Saturday, November 20, 2010

Evolution of the Stick Deodorant Package

The most cost-effective container for something is a cylinder whose height is twice the diameter of its base. You learn about this in first semester calculus class -- it's a classic "max/min" problem. Ask any engineer or engineering student. You can maximize the volume for a given surface, or minimize the surface of a given volume.

Indeed, for many years, the cans and bottles used to package products were designed to have roughly those dimensions in order to minimize packaging costs.

But at some point, marketing people took over the design of product packaging. They had results from research that showed how sales correlate with how a product looks on the shelf (and where it's placed, but that's another matter). They first changed labels (colors, fonts and images) to make the product more appealing.

Eventually packaging technology improved. Cans and bottles could be made cheaper and in a greater variety of shapes. Marketing folks realized they could make more money by putting less product in a package while keeping its appearance the same. Perhaps they sold it for 30% less than before, whereas they were selling 50% less product. Thus, products such as stick deodorant appear in shallow packages in which the base is a skinny oval instead of a circle. But they're just as tall and wide as before. They trick consumers into thinking that they're getting the same amount as before when in fact they're getting a lot less.

This practice annoys me for a four reasons:
  1. It's a waste of packaging material. The plastics that packages are made from come from oil. I want oil to be used for gasoline and home heating oil -- things I can actually use -- not something disposable that's designed to trick me.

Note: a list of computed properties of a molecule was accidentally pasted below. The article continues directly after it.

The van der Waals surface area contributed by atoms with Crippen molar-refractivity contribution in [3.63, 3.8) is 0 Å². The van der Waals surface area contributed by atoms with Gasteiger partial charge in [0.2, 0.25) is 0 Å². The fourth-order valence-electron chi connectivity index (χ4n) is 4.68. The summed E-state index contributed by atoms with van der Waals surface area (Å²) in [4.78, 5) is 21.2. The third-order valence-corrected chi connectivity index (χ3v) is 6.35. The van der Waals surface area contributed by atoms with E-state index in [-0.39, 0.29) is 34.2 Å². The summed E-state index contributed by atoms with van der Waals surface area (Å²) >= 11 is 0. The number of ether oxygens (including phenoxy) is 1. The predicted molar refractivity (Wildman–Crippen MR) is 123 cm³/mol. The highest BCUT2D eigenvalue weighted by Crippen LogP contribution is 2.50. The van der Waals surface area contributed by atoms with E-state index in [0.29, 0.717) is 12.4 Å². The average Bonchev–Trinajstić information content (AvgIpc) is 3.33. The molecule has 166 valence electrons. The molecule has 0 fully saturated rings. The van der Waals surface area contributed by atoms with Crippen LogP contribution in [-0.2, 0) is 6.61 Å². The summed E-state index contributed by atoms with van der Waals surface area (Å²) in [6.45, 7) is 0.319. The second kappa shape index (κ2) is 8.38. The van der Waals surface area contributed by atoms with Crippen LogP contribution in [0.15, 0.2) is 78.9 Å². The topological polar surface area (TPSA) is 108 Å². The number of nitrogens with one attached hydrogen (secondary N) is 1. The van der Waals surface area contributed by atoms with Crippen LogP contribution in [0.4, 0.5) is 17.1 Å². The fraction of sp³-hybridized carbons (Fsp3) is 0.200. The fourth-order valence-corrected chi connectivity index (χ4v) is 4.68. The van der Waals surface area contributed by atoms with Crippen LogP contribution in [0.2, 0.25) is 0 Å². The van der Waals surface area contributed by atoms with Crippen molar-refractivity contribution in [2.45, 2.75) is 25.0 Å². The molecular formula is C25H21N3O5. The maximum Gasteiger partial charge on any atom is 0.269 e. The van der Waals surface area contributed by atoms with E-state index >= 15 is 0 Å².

2. I resent being tricked. I'm not tricked by this, but I resent the attempt, nonetheless.
  3. It's a waste of product. Every time you get near the end of a stick of deodorant, you leave behind some inaccessible portion. This happens more frequently when the package has less inside it.
  4. The energy used to make the excess plastic is wasted.
  5. The damn things are unstable. Once you've used more than half of a stick deodorant, the container becomes perilously top-heavy. Merely opening the medicine cabinet door suddenly can generate enough suction to cause one of these partly-filled things to topple off the shelf and crash onto a pair of eyeglasses near the sink. Who needs that? Not me.

I'm generally opposed to government interference and excessive legislation. But if a government can tax the gasoline I buy so that I can drive to work and be productive, it should also tax the oil that's used for making plastic. They probably do tax it, but apparently it's not enough. The tax should be so painful that packaging companies will need to revert back to sensibly-shaped cans and bottles. I would even welcome a government specification on the dimensions of cans and bottles. Anything not meeting the specification would be illegal if sold in the USA.


Magical Mystical Teacher said...

Cynic that I am, I say that if the government taxed the plastics guys, they'd just pass the tax on to the consumers in the form of higher product prices. Thus, we'd feel the pain, not the plastics guys. In short, you're screwed, dude!

Square Peg Guy said...

Yes MMT, I'm sure you're right. That's why I think it's important to legislate standards for packaging.

Thanks for commenting!